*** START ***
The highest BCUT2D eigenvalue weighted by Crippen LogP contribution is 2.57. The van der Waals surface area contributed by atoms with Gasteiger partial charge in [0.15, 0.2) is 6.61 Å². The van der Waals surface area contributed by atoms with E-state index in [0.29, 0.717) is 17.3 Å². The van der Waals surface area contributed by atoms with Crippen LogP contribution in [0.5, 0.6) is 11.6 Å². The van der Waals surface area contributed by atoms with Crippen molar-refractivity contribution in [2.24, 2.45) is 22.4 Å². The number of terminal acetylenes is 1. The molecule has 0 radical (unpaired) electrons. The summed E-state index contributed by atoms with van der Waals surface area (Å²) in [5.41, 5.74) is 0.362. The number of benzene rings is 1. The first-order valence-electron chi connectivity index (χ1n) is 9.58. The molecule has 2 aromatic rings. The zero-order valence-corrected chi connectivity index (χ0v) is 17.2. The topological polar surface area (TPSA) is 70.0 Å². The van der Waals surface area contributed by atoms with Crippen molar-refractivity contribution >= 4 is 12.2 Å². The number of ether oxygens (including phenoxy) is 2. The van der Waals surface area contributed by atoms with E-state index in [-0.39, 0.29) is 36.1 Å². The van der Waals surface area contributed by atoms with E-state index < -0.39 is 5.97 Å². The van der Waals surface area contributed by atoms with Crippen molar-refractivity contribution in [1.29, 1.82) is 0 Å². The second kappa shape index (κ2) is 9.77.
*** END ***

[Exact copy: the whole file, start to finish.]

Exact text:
The highest BCUT2D eigenvalue weighted by Crippen LogP contribution is 2.57. The van der Waals surface area contributed by atoms with Gasteiger partial charge in [0.15, 0.2) is 6.61 Å². The van der Waals surface area contributed by atoms with E-state index in [0.29, 0.717) is 17.3 Å². The van der Waals surface area contributed by atoms with Crippen LogP contribution in [0.5, 0.6) is 11.6 Å². The van der Waals surface area contributed by atoms with Crippen molar-refractivity contribution in [2.24, 2.45) is 22.4 Å². The number of terminal acetylenes is 1. The molecule has 0 radical (unpaired) electrons. The summed E-state index contributed by atoms with van der Waals surface area (Å²) in [5.41, 5.74) is 0.362. The number of benzene rings is 1. The first-order valence-electron chi connectivity index (χ1n) is 9.58. The molecule has 2 aromatic rings. The zero-order valence-corrected chi connectivity index (χ0v) is 17.2. The topological polar surface area (TPSA) is 70.0 Å². The van der Waals surface area contributed by atoms with Crippen molar-refractivity contribution >= 4 is 12.2 Å². The number of ether oxygens (including phenoxy) is 2. The van der Waals surface area contributed by atoms with E-state index in [-0.39, 0.29) is 36.1 Å². The van der Waals surface area contributed by atoms with E-state index < -0.39 is 5.97 Å². The van der Waals surface area contributed by atoms with Crippen molar-refractivity contribution in [1.29, 1.82) is 0 Å². The second kappa shape index (κ2) is 9.77.